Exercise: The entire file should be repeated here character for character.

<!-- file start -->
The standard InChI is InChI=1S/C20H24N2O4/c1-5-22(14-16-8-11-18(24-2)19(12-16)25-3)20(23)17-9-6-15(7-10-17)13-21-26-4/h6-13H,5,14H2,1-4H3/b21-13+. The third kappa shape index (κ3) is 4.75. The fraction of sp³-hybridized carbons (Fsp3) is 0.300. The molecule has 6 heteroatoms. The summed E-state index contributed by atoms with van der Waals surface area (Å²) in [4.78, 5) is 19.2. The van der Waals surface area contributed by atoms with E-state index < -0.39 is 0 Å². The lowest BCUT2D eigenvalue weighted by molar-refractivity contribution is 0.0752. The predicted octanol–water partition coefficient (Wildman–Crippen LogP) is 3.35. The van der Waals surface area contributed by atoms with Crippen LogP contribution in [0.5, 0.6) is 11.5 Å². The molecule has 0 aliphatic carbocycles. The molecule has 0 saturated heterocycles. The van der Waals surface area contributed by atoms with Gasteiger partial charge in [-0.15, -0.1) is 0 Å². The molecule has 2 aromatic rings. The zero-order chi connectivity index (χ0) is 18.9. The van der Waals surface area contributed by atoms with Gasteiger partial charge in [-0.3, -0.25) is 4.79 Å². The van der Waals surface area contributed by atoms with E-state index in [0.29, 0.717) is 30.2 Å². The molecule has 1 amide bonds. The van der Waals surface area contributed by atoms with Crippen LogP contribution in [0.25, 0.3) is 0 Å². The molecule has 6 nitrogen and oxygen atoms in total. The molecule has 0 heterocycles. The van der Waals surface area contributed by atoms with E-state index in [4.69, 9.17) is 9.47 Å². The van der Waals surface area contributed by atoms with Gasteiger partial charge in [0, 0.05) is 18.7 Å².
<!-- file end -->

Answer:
The standard InChI is InChI=1S/C20H24N2O4/c1-5-22(14-16-8-11-18(24-2)19(12-16)25-3)20(23)17-9-6-15(7-10-17)13-21-26-4/h6-13H,5,14H2,1-4H3/b21-13+. The third kappa shape index (κ3) is 4.75. The fraction of sp³-hybridized carbons (Fsp3) is 0.300. The molecule has 6 heteroatoms. The summed E-state index contributed by atoms with van der Waals surface area (Å²) in [4.78, 5) is 19.2. The van der Waals surface area contributed by atoms with E-state index < -0.39 is 0 Å². The lowest BCUT2D eigenvalue weighted by molar-refractivity contribution is 0.0752. The predicted octanol–water partition coefficient (Wildman–Crippen LogP) is 3.35. The van der Waals surface area contributed by atoms with Crippen LogP contribution in [0.5, 0.6) is 11.5 Å². The molecule has 0 aliphatic carbocycles. The molecule has 0 saturated heterocycles. The van der Waals surface area contributed by atoms with Gasteiger partial charge in [-0.15, -0.1) is 0 Å². The molecule has 2 aromatic rings. The zero-order chi connectivity index (χ0) is 18.9. The van der Waals surface area contributed by atoms with Gasteiger partial charge in [-0.3, -0.25) is 4.79 Å². The van der Waals surface area contributed by atoms with E-state index in [0.29, 0.717) is 30.2 Å². The molecule has 1 amide bonds. The van der Waals surface area contributed by atoms with Crippen LogP contribution in [0.25, 0.3) is 0 Å². The molecule has 6 nitrogen and oxygen atoms in total. The molecule has 0 heterocycles. The van der Waals surface area contributed by atoms with E-state index in [4.69, 9.17) is 9.47 Å². The van der Waals surface area contributed by atoms with Gasteiger partial charge in [0, 0.05) is 18.7 Å².